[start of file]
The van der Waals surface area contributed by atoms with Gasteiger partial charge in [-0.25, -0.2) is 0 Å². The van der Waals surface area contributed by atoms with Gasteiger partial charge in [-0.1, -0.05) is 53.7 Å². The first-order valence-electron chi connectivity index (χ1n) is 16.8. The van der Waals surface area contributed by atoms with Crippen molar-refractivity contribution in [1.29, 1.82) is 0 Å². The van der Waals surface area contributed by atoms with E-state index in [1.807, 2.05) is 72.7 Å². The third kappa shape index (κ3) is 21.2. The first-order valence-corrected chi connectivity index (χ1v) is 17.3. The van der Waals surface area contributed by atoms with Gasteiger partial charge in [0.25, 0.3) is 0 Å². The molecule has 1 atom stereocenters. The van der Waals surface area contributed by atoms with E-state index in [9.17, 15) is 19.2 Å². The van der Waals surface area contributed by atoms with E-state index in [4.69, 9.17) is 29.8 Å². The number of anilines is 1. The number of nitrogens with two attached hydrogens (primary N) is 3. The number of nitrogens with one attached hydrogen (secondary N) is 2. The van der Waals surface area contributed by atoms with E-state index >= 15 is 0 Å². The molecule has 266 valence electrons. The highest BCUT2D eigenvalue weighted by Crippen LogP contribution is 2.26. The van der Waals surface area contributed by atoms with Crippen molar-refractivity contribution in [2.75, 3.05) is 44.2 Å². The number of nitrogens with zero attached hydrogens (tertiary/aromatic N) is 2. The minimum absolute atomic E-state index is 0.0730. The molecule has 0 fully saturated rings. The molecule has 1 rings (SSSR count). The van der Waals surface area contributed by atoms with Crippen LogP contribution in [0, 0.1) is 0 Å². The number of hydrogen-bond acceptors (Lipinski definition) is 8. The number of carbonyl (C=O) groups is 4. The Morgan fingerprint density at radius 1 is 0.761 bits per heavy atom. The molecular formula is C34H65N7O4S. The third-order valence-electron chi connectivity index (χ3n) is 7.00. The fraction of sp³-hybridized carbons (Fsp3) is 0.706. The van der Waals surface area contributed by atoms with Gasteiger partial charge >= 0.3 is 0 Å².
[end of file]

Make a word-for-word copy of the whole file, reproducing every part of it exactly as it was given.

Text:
The van der Waals surface area contributed by atoms with Gasteiger partial charge in [-0.25, -0.2) is 0 Å². The van der Waals surface area contributed by atoms with Gasteiger partial charge in [-0.1, -0.05) is 53.7 Å². The first-order valence-electron chi connectivity index (χ1n) is 16.8. The van der Waals surface area contributed by atoms with Crippen molar-refractivity contribution in [1.29, 1.82) is 0 Å². The van der Waals surface area contributed by atoms with E-state index in [1.807, 2.05) is 72.7 Å². The third kappa shape index (κ3) is 21.2. The first-order valence-corrected chi connectivity index (χ1v) is 17.3. The van der Waals surface area contributed by atoms with Gasteiger partial charge in [0.25, 0.3) is 0 Å². The molecule has 1 atom stereocenters. The van der Waals surface area contributed by atoms with E-state index in [9.17, 15) is 19.2 Å². The van der Waals surface area contributed by atoms with E-state index in [4.69, 9.17) is 29.8 Å². The number of anilines is 1. The number of nitrogens with two attached hydrogens (primary N) is 3. The number of nitrogens with one attached hydrogen (secondary N) is 2. The van der Waals surface area contributed by atoms with E-state index >= 15 is 0 Å². The molecule has 266 valence electrons. The highest BCUT2D eigenvalue weighted by Crippen LogP contribution is 2.26. The van der Waals surface area contributed by atoms with Crippen molar-refractivity contribution in [2.75, 3.05) is 44.2 Å². The number of nitrogens with zero attached hydrogens (tertiary/aromatic N) is 2. The minimum absolute atomic E-state index is 0.0730. The molecule has 0 fully saturated rings. The molecule has 1 rings (SSSR count). The van der Waals surface area contributed by atoms with Crippen LogP contribution in [0, 0.1) is 0 Å². The number of hydrogen-bond acceptors (Lipinski definition) is 8. The number of carbonyl (C=O) groups is 4. The Morgan fingerprint density at radius 1 is 0.761 bits per heavy atom. The molecular formula is C34H65N7O4S. The third-order valence-electron chi connectivity index (χ3n) is 7.00. The fraction of sp³-hybridized carbons (Fsp3) is 0.706. The van der Waals surface area contributed by atoms with Gasteiger partial charge >= 0.3 is 0 Å².